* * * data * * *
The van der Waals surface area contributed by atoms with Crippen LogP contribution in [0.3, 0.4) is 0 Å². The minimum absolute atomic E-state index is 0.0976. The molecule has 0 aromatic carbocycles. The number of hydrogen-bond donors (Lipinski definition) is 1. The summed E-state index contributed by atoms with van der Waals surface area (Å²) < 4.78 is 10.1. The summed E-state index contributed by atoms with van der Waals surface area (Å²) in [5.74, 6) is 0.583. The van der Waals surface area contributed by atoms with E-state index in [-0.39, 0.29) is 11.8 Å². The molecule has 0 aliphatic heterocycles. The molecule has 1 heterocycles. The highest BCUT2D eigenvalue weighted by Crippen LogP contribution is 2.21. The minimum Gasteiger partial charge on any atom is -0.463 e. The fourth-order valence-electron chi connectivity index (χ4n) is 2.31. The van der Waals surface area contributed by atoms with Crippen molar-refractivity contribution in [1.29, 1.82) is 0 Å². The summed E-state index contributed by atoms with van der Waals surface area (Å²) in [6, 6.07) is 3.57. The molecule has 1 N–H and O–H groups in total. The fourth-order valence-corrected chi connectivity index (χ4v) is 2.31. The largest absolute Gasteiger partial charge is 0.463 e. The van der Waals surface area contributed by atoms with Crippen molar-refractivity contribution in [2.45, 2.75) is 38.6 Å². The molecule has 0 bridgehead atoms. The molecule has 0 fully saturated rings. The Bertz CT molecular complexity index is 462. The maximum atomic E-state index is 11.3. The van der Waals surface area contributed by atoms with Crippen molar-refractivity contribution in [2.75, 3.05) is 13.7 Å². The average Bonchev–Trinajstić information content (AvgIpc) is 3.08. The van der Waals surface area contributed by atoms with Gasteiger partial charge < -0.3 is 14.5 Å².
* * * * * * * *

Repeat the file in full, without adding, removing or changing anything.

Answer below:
The van der Waals surface area contributed by atoms with Crippen LogP contribution in [0.3, 0.4) is 0 Å². The minimum absolute atomic E-state index is 0.0976. The molecule has 0 aromatic carbocycles. The number of hydrogen-bond donors (Lipinski definition) is 1. The summed E-state index contributed by atoms with van der Waals surface area (Å²) < 4.78 is 10.1. The summed E-state index contributed by atoms with van der Waals surface area (Å²) in [5.74, 6) is 0.583. The van der Waals surface area contributed by atoms with E-state index in [-0.39, 0.29) is 11.8 Å². The molecule has 0 aliphatic heterocycles. The molecule has 1 heterocycles. The highest BCUT2D eigenvalue weighted by Crippen LogP contribution is 2.21. The minimum Gasteiger partial charge on any atom is -0.463 e. The fourth-order valence-electron chi connectivity index (χ4n) is 2.31. The van der Waals surface area contributed by atoms with Crippen molar-refractivity contribution in [1.29, 1.82) is 0 Å². The summed E-state index contributed by atoms with van der Waals surface area (Å²) in [6, 6.07) is 3.57. The molecule has 1 N–H and O–H groups in total. The fourth-order valence-corrected chi connectivity index (χ4v) is 2.31. The largest absolute Gasteiger partial charge is 0.463 e. The van der Waals surface area contributed by atoms with Crippen molar-refractivity contribution in [2.45, 2.75) is 38.6 Å². The molecule has 0 bridgehead atoms. The molecule has 0 fully saturated rings. The Bertz CT molecular complexity index is 462. The maximum atomic E-state index is 11.3. The van der Waals surface area contributed by atoms with Crippen molar-refractivity contribution in [2.75, 3.05) is 13.7 Å². The average Bonchev–Trinajstić information content (AvgIpc) is 3.08. The van der Waals surface area contributed by atoms with Gasteiger partial charge < -0.3 is 14.5 Å².